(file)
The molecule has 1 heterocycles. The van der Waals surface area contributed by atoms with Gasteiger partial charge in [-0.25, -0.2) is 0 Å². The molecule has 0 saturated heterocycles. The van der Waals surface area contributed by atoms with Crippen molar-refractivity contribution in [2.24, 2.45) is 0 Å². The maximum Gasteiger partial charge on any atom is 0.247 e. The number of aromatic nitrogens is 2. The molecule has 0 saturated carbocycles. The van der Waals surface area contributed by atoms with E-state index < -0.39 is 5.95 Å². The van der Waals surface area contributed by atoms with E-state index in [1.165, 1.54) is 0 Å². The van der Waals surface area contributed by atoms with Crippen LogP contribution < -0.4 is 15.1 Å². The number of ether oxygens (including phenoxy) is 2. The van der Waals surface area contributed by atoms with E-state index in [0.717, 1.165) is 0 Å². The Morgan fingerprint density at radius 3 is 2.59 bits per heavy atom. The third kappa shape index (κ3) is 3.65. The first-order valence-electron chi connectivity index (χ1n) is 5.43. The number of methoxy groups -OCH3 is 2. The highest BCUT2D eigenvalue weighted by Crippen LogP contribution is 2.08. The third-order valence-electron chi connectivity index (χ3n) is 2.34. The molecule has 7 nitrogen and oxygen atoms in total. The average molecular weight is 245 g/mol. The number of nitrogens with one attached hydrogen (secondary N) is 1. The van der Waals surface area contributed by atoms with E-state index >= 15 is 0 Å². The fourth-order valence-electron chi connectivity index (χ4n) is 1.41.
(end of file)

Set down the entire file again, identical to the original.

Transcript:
The molecule has 1 heterocycles. The van der Waals surface area contributed by atoms with Gasteiger partial charge in [-0.25, -0.2) is 0 Å². The molecule has 0 saturated heterocycles. The van der Waals surface area contributed by atoms with Crippen molar-refractivity contribution in [2.24, 2.45) is 0 Å². The maximum Gasteiger partial charge on any atom is 0.247 e. The number of aromatic nitrogens is 2. The molecule has 0 saturated carbocycles. The van der Waals surface area contributed by atoms with E-state index < -0.39 is 5.95 Å². The van der Waals surface area contributed by atoms with E-state index in [1.165, 1.54) is 0 Å². The van der Waals surface area contributed by atoms with Crippen LogP contribution < -0.4 is 15.1 Å². The number of ether oxygens (including phenoxy) is 2. The van der Waals surface area contributed by atoms with E-state index in [0.717, 1.165) is 0 Å². The Morgan fingerprint density at radius 3 is 2.59 bits per heavy atom. The third kappa shape index (κ3) is 3.65. The first-order valence-electron chi connectivity index (χ1n) is 5.43. The number of methoxy groups -OCH3 is 2. The highest BCUT2D eigenvalue weighted by Crippen LogP contribution is 2.08. The third-order valence-electron chi connectivity index (χ3n) is 2.34. The molecule has 7 nitrogen and oxygen atoms in total. The average molecular weight is 245 g/mol. The number of nitrogens with one attached hydrogen (secondary N) is 1. The van der Waals surface area contributed by atoms with E-state index >= 15 is 0 Å². The fourth-order valence-electron chi connectivity index (χ4n) is 1.41.